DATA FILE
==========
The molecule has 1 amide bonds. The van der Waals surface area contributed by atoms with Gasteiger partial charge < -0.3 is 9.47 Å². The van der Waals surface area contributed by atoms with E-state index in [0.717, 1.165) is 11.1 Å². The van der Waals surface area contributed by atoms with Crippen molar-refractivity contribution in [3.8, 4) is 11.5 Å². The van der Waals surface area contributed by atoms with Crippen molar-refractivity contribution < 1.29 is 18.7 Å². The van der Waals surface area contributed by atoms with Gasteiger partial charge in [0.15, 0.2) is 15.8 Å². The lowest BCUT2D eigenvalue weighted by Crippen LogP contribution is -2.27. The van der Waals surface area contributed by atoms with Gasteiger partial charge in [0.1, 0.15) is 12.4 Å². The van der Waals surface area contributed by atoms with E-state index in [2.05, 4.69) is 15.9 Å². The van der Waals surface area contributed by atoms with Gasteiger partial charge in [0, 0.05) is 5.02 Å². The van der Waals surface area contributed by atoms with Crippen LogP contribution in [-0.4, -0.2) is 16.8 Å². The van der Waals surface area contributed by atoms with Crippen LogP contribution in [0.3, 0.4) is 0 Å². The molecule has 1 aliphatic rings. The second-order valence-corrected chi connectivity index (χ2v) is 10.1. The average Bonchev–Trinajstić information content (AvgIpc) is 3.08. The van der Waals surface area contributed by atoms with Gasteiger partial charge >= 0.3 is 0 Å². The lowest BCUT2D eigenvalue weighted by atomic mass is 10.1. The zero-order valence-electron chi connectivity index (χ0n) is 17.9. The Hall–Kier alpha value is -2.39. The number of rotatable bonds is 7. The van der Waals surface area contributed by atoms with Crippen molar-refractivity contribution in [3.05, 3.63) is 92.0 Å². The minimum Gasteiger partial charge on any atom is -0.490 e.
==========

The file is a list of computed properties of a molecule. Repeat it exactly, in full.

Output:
The molecule has 1 amide bonds. The van der Waals surface area contributed by atoms with Gasteiger partial charge < -0.3 is 9.47 Å². The van der Waals surface area contributed by atoms with E-state index in [0.717, 1.165) is 11.1 Å². The van der Waals surface area contributed by atoms with Crippen molar-refractivity contribution in [3.8, 4) is 11.5 Å². The van der Waals surface area contributed by atoms with Crippen molar-refractivity contribution < 1.29 is 18.7 Å². The van der Waals surface area contributed by atoms with Gasteiger partial charge in [0.15, 0.2) is 15.8 Å². The lowest BCUT2D eigenvalue weighted by Crippen LogP contribution is -2.27. The van der Waals surface area contributed by atoms with Gasteiger partial charge in [0.1, 0.15) is 12.4 Å². The van der Waals surface area contributed by atoms with E-state index in [2.05, 4.69) is 15.9 Å². The van der Waals surface area contributed by atoms with Gasteiger partial charge in [0, 0.05) is 5.02 Å². The van der Waals surface area contributed by atoms with Crippen LogP contribution in [-0.4, -0.2) is 16.8 Å². The van der Waals surface area contributed by atoms with Crippen LogP contribution in [0.3, 0.4) is 0 Å². The molecule has 1 aliphatic rings. The second-order valence-corrected chi connectivity index (χ2v) is 10.1. The average Bonchev–Trinajstić information content (AvgIpc) is 3.08. The van der Waals surface area contributed by atoms with Gasteiger partial charge >= 0.3 is 0 Å². The lowest BCUT2D eigenvalue weighted by atomic mass is 10.1. The zero-order valence-electron chi connectivity index (χ0n) is 17.9. The Hall–Kier alpha value is -2.39. The number of rotatable bonds is 7. The van der Waals surface area contributed by atoms with Crippen molar-refractivity contribution in [3.05, 3.63) is 92.0 Å². The minimum Gasteiger partial charge on any atom is -0.490 e.